Brookes lift his collar and pulled his hat down to protect for the freezing midnight wind. He stood in the open expanse of the carnival, the garish bright colours worn to grey age and silver moonlight. Large teddies turned to monsters in the shadows, it was as if he was merely 5 years old again, apart from the fact that he felt bone tired.

“Curiosity killed the cat, you know” The silken voice taunted from the darkness. A woman emerged, coalescing from shadow, silken hair glimmering in the moonlight and a seductive lilt to her step. “Normally men like you love showing me their weapon at this point.”

“I have come, tell me why?” The woman giggled, but the sound was chilling. She circled him, like a beast stalking their prey.

“You know, silly. You chase what you always chase. What you have been hunting all your life.”

“The truth.” He whispered. She tapped her nose and smiled capriciously.

“Why was your darling wife so far from home when she died? Where had she been? She had no reason to go where she did.” Step by step she approached him. As she got close he realised she was taller than him by at least a head. Her eyes were nought but darkness.

“What you really want to know is whether you had lost her already. You fought. You try to drown the memory in whiskey but your last words to her were sheathed in anger. The answers are all here, you just need to reach up and take it.” She stroked the box in her hands.

He store at the box. He had no idea how he had not seen it before, but now he could not take his eyes off it. It was as if his vision was trapped in the complex grooves of the ruins that scarred its surface. Completely entranced he had not noticed the woman place the box on the ground and slink away once again into darkness.

He could not help himself. One step at a time he approached the box. When he picked it up, the cold burned his hands but he could not release it. It was time to stop running from his loss, time to embrace the truth.


Mal stumbled into his apartment stinking of alcohol. It was several moments before he saw what the open door had illuminated. Framed in cold hard light, Brookes sat with a hat shadowing his face and a revolver pointed at Brookes. “Weren’ ‘specting ta see ya’ ‘ere, Fancy a drink?” His smiled was strained and painful and his grasping hand knocked the glass bottle to the floor and smashed it.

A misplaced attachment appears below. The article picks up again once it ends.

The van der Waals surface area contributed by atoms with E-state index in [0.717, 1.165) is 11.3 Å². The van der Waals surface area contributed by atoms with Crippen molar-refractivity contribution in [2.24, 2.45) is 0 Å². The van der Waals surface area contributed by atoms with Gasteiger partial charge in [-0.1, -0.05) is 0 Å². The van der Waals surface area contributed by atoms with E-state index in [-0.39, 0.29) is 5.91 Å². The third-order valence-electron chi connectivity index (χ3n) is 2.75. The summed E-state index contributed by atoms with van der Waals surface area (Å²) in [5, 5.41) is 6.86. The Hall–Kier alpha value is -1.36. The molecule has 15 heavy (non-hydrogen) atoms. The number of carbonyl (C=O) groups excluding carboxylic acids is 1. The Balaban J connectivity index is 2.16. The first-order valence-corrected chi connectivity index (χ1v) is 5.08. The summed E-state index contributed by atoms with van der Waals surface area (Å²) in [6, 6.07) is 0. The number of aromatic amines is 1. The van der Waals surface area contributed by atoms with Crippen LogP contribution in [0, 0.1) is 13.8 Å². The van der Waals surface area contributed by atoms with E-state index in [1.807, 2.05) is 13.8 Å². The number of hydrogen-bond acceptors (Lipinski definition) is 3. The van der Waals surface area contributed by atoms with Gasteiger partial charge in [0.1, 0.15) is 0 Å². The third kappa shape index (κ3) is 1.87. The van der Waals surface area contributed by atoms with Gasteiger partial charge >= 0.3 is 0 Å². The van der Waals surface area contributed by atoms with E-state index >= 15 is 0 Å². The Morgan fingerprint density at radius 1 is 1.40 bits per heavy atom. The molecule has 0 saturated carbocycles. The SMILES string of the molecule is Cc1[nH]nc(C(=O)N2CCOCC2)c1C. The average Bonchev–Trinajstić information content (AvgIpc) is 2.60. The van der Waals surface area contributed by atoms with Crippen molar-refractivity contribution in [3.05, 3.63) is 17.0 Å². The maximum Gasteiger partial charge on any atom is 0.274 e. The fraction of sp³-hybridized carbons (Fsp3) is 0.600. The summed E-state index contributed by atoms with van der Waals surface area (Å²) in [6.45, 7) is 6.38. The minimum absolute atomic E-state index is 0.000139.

“Wasn’t expecting to be here”

The Following silence grew heavier as the seconds piled on. As minutes built up Mal’s breathing became heavier. Eventually Brookes lifted his left hand and placed some of Pauline’s underwear on the table. When he saw them Mal started to physically shake.

“Listen, I, I, I, wanted ta’ tell ya’. She came ta’ me. It weren’t my fault!”

“She was out late that night because of you. You killed her” Brookes’ rasp was drowned in sadness and hate. When Mal heard that his shaking turned into a bristle.

“No! Do not lay ‘dat at ma’ feet! Ya’ drove ‘er away! Ya’ always workin’, livin’ death. I gave ‘er somefin ya’ couldn’. Ya’ made her come ta’ my place and get killed on da’ way. Ya’ killed ‘er!”

Brookes lowered his pistol and bought his hand to his face. Mal almost collapsed in relief as Brookes began to sob. Brookes felt as if his chest was going to explode, his face felt like a cracking damn that could not let the water out quick enough. All of his strength, all of the barriers he had erected to shield himself came crumbling down. He needed air. He needed to scream. He needed someway out. As the truth struck him his sobbing stopped, clarity providing strength. The bark of the gunshot seemed dull to his ears, like an echo, something that had already happened. Mal died quietly, there was no begging or screaming or pain, mocking Brookes’ present torment. He lost his wife and his best friend, he only had one more thing left to lose.

Brookes could have sworn he had heard a young girl giggling just as he pulled the trigger for the last time.

No comments:

Post a Comment